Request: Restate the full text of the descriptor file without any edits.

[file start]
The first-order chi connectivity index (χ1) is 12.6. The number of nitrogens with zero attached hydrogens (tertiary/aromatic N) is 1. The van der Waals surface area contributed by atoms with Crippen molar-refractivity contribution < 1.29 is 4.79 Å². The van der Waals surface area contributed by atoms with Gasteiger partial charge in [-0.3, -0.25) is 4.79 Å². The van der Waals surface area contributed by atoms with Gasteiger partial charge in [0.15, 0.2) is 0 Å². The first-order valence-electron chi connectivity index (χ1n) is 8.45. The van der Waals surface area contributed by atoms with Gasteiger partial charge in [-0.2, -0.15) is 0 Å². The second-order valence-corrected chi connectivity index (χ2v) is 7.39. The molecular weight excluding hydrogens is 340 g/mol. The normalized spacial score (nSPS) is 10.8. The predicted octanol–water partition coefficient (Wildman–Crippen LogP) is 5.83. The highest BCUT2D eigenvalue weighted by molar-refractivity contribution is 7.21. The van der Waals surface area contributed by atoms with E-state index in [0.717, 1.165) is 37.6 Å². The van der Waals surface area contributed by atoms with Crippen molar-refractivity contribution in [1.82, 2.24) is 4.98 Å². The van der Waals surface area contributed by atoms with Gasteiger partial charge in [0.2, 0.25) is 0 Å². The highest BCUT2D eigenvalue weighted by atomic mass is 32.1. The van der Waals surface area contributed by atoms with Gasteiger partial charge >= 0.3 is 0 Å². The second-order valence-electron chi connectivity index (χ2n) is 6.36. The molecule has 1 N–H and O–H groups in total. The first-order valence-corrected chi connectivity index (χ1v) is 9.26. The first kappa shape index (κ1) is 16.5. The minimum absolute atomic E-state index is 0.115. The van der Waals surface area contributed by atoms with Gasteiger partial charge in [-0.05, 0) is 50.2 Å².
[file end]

The first-order chi connectivity index (χ1) is 12.6. The number of nitrogens with zero attached hydrogens (tertiary/aromatic N) is 1. The van der Waals surface area contributed by atoms with Crippen molar-refractivity contribution < 1.29 is 4.79 Å². The van der Waals surface area contributed by atoms with Gasteiger partial charge in [-0.3, -0.25) is 4.79 Å². The van der Waals surface area contributed by atoms with Gasteiger partial charge in [0.15, 0.2) is 0 Å². The first-order valence-electron chi connectivity index (χ1n) is 8.45. The van der Waals surface area contributed by atoms with Gasteiger partial charge in [-0.2, -0.15) is 0 Å². The second-order valence-corrected chi connectivity index (χ2v) is 7.39. The molecular weight excluding hydrogens is 340 g/mol. The normalized spacial score (nSPS) is 10.8. The predicted octanol–water partition coefficient (Wildman–Crippen LogP) is 5.83. The highest BCUT2D eigenvalue weighted by molar-refractivity contribution is 7.21. The van der Waals surface area contributed by atoms with E-state index in [0.717, 1.165) is 37.6 Å². The van der Waals surface area contributed by atoms with Crippen molar-refractivity contribution in [1.82, 2.24) is 4.98 Å². The van der Waals surface area contributed by atoms with Gasteiger partial charge in [0.2, 0.25) is 0 Å². The highest BCUT2D eigenvalue weighted by atomic mass is 32.1. The van der Waals surface area contributed by atoms with Gasteiger partial charge >= 0.3 is 0 Å². The second-order valence-electron chi connectivity index (χ2n) is 6.36. The molecule has 1 N–H and O–H groups in total. The first-order valence-corrected chi connectivity index (χ1v) is 9.26. The first kappa shape index (κ1) is 16.5. The minimum absolute atomic E-state index is 0.115. The van der Waals surface area contributed by atoms with Gasteiger partial charge in [-0.05, 0) is 50.2 Å².